The emerging role of mammalian target of rapamycin inhibitors in the treatment of sarcomas.
The mammalian target of rapamycin (mTOR) is a protein kinase that functions as a key regulator of cell growth, proliferation and differentiation, cell-cycle progression, angiogenesis, protein degradation, and apoptosis. Following activation by a number of oncogenic signals such as growth factors, energy and nutrients, mTOR stimulates several downstream effectors including the 40S ribosomal protein S6 kinase (p70s6k) and the eukaryotic initiation factor 4 E binding protein-1 (4 EBP-1), as well as a complex network of regulatory loops. Activation of the mTOR pathway plays a critical role in the development of many tumor types, including renal cell and breast carcinomas, neuroendocrine tumors, and sarcomas. Bone and soft tissue sarcomas are rare, heterogeneous tumors that are curable by local treatments if diagnosed at early stages; however advanced or metastatic sarcomas are rarely curable and very few drugs are efficacious in this setting. Several disruptions in phosphatidylinositol-3 kinase (PI3K)-Akt-mTOR signaling are associated with malignant transformation or progression in various sarcoma sub-types. The PI3K-Akt-mTOR pathway is therefore an exciting target for therapy of sarcomas, and its blockade represents an opportunity to improve outcomes in this poor-prognosis disease. Early studies with mTOR inhibitors have demonstrated promising antitumor activity in patients with metastatic sarcoma who have failed standard treatments. This article discusses the mTOR signaling pathway and summarizes the clinical experience with mTOR inhibitors in patients with advanced or metastatic sarcoma.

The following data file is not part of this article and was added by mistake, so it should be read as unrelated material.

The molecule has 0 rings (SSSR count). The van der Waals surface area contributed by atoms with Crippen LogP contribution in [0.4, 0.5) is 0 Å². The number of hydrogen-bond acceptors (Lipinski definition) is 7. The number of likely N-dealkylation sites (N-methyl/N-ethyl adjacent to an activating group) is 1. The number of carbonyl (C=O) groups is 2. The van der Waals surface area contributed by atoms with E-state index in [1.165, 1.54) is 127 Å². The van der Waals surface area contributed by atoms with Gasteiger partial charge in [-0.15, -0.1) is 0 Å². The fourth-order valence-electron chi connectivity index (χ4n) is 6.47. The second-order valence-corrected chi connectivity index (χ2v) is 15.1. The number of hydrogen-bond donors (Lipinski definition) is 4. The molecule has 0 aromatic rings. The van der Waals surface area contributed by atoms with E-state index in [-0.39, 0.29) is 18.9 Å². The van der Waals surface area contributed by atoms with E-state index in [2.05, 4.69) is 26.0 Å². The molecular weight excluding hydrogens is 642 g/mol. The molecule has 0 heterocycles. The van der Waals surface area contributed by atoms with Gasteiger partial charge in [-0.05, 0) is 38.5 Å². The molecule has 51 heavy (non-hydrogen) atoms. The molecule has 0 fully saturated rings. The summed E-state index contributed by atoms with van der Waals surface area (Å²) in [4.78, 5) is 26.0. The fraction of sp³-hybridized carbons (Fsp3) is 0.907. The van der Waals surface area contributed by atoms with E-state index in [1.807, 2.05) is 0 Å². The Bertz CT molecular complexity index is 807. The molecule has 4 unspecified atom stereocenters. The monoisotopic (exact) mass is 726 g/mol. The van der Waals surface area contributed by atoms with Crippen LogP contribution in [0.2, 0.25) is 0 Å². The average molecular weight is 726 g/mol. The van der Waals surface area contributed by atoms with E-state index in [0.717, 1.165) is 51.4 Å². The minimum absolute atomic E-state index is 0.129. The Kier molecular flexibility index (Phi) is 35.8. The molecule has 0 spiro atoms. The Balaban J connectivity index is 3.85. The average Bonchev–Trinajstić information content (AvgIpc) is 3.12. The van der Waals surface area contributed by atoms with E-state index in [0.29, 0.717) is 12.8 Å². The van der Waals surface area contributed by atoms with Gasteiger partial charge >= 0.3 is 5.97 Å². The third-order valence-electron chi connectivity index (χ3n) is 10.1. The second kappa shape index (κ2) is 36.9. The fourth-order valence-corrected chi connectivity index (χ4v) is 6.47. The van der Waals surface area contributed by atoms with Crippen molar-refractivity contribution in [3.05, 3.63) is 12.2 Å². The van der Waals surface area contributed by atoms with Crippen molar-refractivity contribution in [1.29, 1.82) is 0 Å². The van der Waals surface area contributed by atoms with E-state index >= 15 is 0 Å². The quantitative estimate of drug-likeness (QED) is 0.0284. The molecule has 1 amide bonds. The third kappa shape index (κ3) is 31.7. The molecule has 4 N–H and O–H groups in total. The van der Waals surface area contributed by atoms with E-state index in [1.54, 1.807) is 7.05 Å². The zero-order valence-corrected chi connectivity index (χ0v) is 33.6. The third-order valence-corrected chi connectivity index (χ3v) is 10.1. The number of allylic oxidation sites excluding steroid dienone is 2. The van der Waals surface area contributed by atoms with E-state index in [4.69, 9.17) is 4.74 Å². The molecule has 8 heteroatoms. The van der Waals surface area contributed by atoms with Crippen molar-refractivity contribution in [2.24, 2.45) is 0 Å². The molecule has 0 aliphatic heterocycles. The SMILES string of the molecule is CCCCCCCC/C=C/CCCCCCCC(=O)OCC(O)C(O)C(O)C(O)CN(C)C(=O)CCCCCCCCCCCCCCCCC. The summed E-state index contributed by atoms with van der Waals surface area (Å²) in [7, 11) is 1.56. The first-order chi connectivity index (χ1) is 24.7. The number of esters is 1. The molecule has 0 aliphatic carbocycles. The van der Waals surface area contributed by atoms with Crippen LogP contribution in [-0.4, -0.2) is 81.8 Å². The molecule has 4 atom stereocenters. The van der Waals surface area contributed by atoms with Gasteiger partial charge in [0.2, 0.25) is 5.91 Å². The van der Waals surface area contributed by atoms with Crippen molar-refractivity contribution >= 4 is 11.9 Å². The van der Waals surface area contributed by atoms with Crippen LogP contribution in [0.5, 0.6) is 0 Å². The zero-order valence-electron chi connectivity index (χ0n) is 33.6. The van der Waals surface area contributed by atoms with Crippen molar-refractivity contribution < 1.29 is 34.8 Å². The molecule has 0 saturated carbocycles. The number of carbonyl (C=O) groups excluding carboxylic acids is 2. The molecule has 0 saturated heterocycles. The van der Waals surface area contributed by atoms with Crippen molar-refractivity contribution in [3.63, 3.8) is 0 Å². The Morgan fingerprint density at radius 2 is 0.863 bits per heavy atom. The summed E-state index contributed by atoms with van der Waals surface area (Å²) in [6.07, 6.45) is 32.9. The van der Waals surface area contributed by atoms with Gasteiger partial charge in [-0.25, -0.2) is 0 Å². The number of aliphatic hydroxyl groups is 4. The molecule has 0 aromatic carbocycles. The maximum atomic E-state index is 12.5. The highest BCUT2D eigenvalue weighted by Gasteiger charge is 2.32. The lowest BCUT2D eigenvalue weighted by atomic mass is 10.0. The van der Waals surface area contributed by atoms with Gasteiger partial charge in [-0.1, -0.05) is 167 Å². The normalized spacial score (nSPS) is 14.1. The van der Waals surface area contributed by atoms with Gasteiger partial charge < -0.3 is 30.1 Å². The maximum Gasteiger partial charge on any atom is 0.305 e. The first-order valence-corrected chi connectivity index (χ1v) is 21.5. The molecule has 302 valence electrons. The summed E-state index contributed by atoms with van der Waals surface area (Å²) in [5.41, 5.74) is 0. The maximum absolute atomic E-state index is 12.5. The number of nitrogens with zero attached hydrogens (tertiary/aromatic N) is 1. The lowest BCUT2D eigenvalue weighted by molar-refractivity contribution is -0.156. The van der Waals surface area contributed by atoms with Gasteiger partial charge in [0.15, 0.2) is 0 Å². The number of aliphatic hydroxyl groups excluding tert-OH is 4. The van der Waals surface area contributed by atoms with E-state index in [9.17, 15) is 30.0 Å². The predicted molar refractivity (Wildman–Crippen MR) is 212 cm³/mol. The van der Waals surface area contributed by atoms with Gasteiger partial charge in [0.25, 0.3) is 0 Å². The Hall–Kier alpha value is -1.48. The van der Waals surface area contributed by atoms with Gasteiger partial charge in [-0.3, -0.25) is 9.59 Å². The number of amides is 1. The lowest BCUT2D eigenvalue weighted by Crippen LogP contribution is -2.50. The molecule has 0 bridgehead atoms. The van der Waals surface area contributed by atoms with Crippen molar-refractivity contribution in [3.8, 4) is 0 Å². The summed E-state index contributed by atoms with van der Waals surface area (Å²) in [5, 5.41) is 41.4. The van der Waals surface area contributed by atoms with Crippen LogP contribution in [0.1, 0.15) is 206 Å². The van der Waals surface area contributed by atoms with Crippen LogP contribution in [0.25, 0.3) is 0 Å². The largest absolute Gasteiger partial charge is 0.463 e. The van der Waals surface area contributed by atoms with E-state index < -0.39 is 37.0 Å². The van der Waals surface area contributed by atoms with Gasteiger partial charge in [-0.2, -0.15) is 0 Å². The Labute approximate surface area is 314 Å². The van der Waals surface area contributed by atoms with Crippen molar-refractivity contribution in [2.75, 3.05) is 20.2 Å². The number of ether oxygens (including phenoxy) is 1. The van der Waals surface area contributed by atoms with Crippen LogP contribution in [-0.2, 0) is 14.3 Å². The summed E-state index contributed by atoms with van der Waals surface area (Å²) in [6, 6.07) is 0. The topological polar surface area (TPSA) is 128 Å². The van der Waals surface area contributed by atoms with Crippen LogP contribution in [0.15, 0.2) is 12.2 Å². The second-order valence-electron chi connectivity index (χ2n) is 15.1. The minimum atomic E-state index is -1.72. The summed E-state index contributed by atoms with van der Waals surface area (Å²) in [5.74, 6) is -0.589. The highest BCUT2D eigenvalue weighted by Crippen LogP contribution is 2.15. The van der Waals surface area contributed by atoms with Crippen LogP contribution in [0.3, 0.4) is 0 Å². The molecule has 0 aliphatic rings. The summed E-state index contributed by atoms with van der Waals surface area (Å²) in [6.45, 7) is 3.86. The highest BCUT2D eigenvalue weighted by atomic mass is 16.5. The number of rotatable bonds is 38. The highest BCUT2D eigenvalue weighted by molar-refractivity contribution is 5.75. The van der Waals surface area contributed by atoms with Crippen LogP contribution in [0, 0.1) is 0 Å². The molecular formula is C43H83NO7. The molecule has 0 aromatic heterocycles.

Vemulapalli, S; Mita, A; Alvarado, Y; Sankhala, K; Mita, M
Volume / Issue
Start / End Page
Pubmed Central ID
Electronic International Standard Serial Number (EISSN)
Digital Object Identifier (DOI)